Kumar Sangakkara had hit the first five legitimate balls of the 36th over for a six and four fours, so when he shaped to scoop Alasdair Evans again off the last delivery, short fine leg Rob Taylor could be forgiven for expecting that one to go to the fence as well. As soon as Sangakkara made contact, Taylor turned and began running to the fine leg fence, almost as if he was expecting to retrieve the ball from beyond the rope. Only, Sangakkara had mishit this one, and instead of hitting the ball over Taylor, he'd sent it to the vicinity of Taylor's original position. Once the fielder noticed the ball wasn't going to the fence, he circled back around to collect the ball, his overconfidence in Sangakkara's abilities having cost his team a single.
Being on the cusp of the playing XI is never fun but Sri Lanka took 12th man Upul Tharanga's misery to new levels when they refused to partake of the drinks he was running on to the field. There was moisture in the air in the first phase of Scotland's innings and, in their quest to rush through 20 overs and ensure a full game was played, Sri Lanka had spinners operating at either end. When the umpires called for drinks after the 17th over, Tharanga dutifully jogged his tray on to the field. But Sri Lanka didn't want to slow the game down. None of the fielders moved from their positions. Unneeded twice over in this match, Tharanga was left to wander off dolefully, occasionally glancing back to see if anyone had had a change of heart.
Richie Berrington was bowling another handy spell at the death when his own apparel would conspire against him. Berrington landed his front foot on the crease only to find his foot continued to slide forward, instead of gripping the pitch and stopping. The result was a painful tumble and what appeared to be an ankle sprain. The side-on replay, though, showed that his sole had completely torn from the rest of the boot as he landed his foot. The injury meant Berrington was unable to continue the over, with Kyle Coetzer called on to finish it off.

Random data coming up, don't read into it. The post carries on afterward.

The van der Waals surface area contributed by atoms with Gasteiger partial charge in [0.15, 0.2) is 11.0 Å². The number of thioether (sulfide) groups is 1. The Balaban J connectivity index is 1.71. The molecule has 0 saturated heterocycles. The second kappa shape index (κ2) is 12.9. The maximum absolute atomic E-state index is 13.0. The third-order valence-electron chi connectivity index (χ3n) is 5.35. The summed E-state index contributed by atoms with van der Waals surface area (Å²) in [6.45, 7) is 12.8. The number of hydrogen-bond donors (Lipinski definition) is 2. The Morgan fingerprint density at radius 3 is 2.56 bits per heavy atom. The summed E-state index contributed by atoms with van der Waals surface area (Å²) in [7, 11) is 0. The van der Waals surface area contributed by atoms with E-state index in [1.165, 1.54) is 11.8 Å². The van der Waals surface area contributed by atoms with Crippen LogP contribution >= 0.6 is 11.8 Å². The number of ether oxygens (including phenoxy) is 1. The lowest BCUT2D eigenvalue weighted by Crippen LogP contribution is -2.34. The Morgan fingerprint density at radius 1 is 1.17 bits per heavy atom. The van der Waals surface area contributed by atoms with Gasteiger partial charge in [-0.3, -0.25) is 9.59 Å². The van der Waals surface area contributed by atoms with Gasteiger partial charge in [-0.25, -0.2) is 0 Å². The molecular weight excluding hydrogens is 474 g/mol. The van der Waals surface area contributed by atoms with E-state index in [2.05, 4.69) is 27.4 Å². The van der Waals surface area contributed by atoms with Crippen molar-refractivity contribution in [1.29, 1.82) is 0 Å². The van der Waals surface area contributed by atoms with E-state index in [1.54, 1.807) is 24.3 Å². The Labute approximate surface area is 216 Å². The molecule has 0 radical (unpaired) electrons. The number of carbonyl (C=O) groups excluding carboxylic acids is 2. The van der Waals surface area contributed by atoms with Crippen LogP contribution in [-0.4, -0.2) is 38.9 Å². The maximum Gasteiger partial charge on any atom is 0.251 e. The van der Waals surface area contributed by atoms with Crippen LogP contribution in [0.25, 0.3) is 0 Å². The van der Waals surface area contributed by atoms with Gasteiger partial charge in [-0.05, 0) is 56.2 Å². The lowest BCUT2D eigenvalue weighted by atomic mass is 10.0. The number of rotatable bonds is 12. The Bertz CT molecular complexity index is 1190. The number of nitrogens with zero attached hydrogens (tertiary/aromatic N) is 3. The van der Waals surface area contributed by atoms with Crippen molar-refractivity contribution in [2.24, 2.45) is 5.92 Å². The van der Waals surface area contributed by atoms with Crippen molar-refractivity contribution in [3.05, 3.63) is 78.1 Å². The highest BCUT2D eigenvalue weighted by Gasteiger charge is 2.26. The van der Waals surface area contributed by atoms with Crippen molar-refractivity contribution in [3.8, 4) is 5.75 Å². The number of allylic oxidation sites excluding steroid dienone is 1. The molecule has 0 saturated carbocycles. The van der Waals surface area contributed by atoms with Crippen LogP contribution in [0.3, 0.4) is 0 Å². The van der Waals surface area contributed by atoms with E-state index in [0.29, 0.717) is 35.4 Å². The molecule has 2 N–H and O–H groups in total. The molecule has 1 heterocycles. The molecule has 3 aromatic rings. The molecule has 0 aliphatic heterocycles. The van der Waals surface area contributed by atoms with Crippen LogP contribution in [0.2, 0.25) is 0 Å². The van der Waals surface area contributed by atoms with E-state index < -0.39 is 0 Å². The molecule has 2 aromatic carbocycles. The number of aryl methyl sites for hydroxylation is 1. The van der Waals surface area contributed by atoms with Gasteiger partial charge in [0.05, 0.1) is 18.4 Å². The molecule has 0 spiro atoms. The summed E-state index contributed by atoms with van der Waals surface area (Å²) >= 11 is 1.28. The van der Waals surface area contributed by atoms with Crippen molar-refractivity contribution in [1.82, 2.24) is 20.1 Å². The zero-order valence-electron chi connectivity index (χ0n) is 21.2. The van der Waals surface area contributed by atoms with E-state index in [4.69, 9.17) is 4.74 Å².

When Tillakaratne Dilshan was sweeping Josh Davey's medium pace for two fours and a six in the 25th over it seemed as if Sri Lanka had planned to go after him. After the batting Powerplay, Davey might reflect that the strategy played into his hands. He picked up the wicket of Dilshan in the 35th over, then in the next over, removed two legends back-to-back. First he had Mahela Jayawardene miscuing one to mid off, then Sangakkara, who had been flaying almost every other bowler, nicked Davey behind next ball.
Sri Lanka have been perhaps the worst users of DRS this tournament, often wasting their reviews on hopeless cases but, in this match, conjured a wicket seemingly out of nowhere through the review system. Michael Leask had swiped at a Nuwan Kulasekara bouncer, but though neither the bowler nor the wicketkeeper felt the batsman had hit it, fielder Seekkuge Prasanna was so adamant he had, he convinced his team-mates to ask for a review. Sure enough, Snicko showed Leask had given a feather edge to the ball as it passed over his head, and Sri Lanka's referral record improved a little.
Andrew Fidel Fernando is ESPNcricinfo's Sri Lanka correspondent. @andrewffernando